The Bill is designed to criminalise management's gross disregard for health and safety. It is therefore important for every organisation that falls within the scope of the draft Bill to audit its safety management system as a matter of priority, and to take immediate steps to ensure its systems for managing health and safety are effective and encourage the development of a positive safety culture.

The content of this article is intended to provide a general guide to the subject matter. Specialist advice should be sought about your specific circumstances.

To print this article, all you need is to be registered on

Click to Login as an existing user or Register so you can print this article.

In association with
Up-coming Events Search
Font Size:
Mondaq on Twitter
Register for Access and our Free Biweekly Alert for
This service is completely free. Access 250,000 archived articles from 100+ countries and get a personalised email twice a week covering developments (and yes, our lawyers like to think you’ve read our Disclaimer).
Email Address
Company Name
Confirm Password
Mondaq Topics -- Select your Interests
 Law Performance
 Law Practice
 Media & IT
 Real Estate
 Wealth Mgt
Asia Pacific
European Union
Latin America
Middle East
United States
Worldwide Updates
Check to state you have read and
agree to our Terms and Conditions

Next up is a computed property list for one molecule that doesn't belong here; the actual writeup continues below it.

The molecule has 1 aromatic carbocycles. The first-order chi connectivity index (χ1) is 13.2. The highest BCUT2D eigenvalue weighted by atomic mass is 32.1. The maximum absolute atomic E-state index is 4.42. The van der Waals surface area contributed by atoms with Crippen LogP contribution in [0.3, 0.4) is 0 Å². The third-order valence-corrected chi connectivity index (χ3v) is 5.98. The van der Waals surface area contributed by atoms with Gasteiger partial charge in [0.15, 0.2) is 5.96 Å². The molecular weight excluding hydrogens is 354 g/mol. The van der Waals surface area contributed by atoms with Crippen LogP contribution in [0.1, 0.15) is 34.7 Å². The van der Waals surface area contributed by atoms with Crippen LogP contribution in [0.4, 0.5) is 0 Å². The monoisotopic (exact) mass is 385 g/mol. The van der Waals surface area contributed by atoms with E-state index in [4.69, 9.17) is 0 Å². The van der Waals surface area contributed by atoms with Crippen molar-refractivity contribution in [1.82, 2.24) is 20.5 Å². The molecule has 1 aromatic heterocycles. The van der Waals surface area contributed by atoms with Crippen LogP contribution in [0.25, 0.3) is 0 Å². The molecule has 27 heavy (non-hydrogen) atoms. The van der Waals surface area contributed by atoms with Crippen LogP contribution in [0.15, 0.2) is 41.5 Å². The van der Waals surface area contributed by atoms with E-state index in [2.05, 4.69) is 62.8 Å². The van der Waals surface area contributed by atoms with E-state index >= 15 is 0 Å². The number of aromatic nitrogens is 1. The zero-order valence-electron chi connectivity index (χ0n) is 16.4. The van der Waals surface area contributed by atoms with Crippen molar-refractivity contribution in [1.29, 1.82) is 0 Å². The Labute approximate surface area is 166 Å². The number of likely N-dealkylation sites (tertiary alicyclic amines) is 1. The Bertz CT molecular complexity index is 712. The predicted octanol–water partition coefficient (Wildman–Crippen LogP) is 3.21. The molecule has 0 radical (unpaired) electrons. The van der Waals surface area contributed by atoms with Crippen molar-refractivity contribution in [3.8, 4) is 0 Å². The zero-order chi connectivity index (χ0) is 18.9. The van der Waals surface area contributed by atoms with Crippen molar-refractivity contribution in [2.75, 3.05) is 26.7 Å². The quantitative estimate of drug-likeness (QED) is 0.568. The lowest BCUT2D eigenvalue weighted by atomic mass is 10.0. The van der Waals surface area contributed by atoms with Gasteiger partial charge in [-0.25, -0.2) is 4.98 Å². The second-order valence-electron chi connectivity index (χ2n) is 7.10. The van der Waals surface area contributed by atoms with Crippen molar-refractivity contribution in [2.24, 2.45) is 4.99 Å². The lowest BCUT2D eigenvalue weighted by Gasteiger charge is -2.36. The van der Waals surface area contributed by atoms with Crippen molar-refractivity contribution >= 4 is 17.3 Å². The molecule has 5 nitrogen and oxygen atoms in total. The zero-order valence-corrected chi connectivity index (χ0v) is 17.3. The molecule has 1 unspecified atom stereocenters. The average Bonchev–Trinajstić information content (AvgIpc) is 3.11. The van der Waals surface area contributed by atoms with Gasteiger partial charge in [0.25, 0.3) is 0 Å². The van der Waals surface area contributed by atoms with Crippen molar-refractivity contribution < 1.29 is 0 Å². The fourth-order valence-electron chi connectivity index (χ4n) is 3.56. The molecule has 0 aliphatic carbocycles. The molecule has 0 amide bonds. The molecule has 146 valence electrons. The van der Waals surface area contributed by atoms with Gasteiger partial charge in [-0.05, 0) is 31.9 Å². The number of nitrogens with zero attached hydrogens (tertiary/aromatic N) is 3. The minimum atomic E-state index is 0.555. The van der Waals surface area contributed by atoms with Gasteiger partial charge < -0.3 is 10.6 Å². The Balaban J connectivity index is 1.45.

Terms & Conditions and Privacy Statement (the Website) is owned and managed by Mondaq Ltd and as a user you are granted a non-exclusive, revocable license to access the Website under its terms and conditions of use. Your use of the Website constitutes your agreement to the following terms and conditions of use. Mondaq Ltd may terminate your use of the Website if you are in breach of these terms and conditions or if Mondaq Ltd decides to terminate your license of use for whatever reason.

Use of

You may use the Website but are required to register as a user if you wish to read the full text of the content and articles available (the Content). You may not modify, publish, transmit, transfer or sell, reproduce, create derivative works from, distribute, perform, link, display, or in any way exploit any of the Content, in whole or in part, except as expressly permitted in these terms & conditions or with the prior written consent of Mondaq Ltd. You may not use electronic or other means to extract details or information about’s content, users or contributors in order to offer them any services or products which compete directly or indirectly with Mondaq Ltd’s services and products.